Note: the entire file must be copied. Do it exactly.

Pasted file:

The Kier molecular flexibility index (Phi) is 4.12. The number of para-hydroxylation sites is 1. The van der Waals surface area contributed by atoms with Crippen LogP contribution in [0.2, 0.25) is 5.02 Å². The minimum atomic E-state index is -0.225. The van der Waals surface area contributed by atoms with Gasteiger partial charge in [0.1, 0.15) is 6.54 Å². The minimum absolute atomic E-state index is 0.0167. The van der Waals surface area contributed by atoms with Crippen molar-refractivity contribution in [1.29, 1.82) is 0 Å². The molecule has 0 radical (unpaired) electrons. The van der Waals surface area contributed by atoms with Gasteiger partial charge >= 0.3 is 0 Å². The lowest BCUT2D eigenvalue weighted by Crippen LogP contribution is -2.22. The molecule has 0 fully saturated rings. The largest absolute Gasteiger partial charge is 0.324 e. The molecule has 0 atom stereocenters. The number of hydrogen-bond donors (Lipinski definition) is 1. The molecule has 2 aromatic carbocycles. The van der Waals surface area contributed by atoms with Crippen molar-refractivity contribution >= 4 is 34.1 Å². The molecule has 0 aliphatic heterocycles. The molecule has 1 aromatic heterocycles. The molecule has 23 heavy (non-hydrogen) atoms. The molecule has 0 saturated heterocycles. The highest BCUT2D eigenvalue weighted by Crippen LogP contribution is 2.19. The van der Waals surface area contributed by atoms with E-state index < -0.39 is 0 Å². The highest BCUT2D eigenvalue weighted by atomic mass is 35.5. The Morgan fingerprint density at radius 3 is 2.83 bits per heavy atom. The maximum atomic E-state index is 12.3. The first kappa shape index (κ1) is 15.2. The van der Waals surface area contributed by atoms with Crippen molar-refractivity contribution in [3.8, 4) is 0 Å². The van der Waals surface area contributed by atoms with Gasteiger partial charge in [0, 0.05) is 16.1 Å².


The Kier molecular flexibility index (Phi) is 4.12. The number of para-hydroxylation sites is 1. The van der Waals surface area contributed by atoms with Crippen LogP contribution in [0.2, 0.25) is 5.02 Å². The minimum atomic E-state index is -0.225. The van der Waals surface area contributed by atoms with Gasteiger partial charge in [0.1, 0.15) is 6.54 Å². The minimum absolute atomic E-state index is 0.0167. The van der Waals surface area contributed by atoms with Crippen molar-refractivity contribution in [1.29, 1.82) is 0 Å². The molecule has 0 radical (unpaired) electrons. The van der Waals surface area contributed by atoms with Gasteiger partial charge >= 0.3 is 0 Å². The lowest BCUT2D eigenvalue weighted by Crippen LogP contribution is -2.22. The molecule has 0 fully saturated rings. The largest absolute Gasteiger partial charge is 0.324 e. The molecule has 0 atom stereocenters. The number of hydrogen-bond donors (Lipinski definition) is 1. The molecule has 2 aromatic carbocycles. The van der Waals surface area contributed by atoms with Crippen molar-refractivity contribution >= 4 is 34.1 Å². The molecule has 0 aliphatic heterocycles. The molecule has 1 aromatic heterocycles. The molecule has 23 heavy (non-hydrogen) atoms. The molecule has 0 saturated heterocycles. The highest BCUT2D eigenvalue weighted by Crippen LogP contribution is 2.19. The van der Waals surface area contributed by atoms with E-state index < -0.39 is 0 Å². The highest BCUT2D eigenvalue weighted by atomic mass is 35.5. The Morgan fingerprint density at radius 3 is 2.83 bits per heavy atom. The maximum atomic E-state index is 12.3. The first kappa shape index (κ1) is 15.2. The van der Waals surface area contributed by atoms with Crippen molar-refractivity contribution in [3.8, 4) is 0 Å². The van der Waals surface area contributed by atoms with Gasteiger partial charge in [0, 0.05) is 16.1 Å².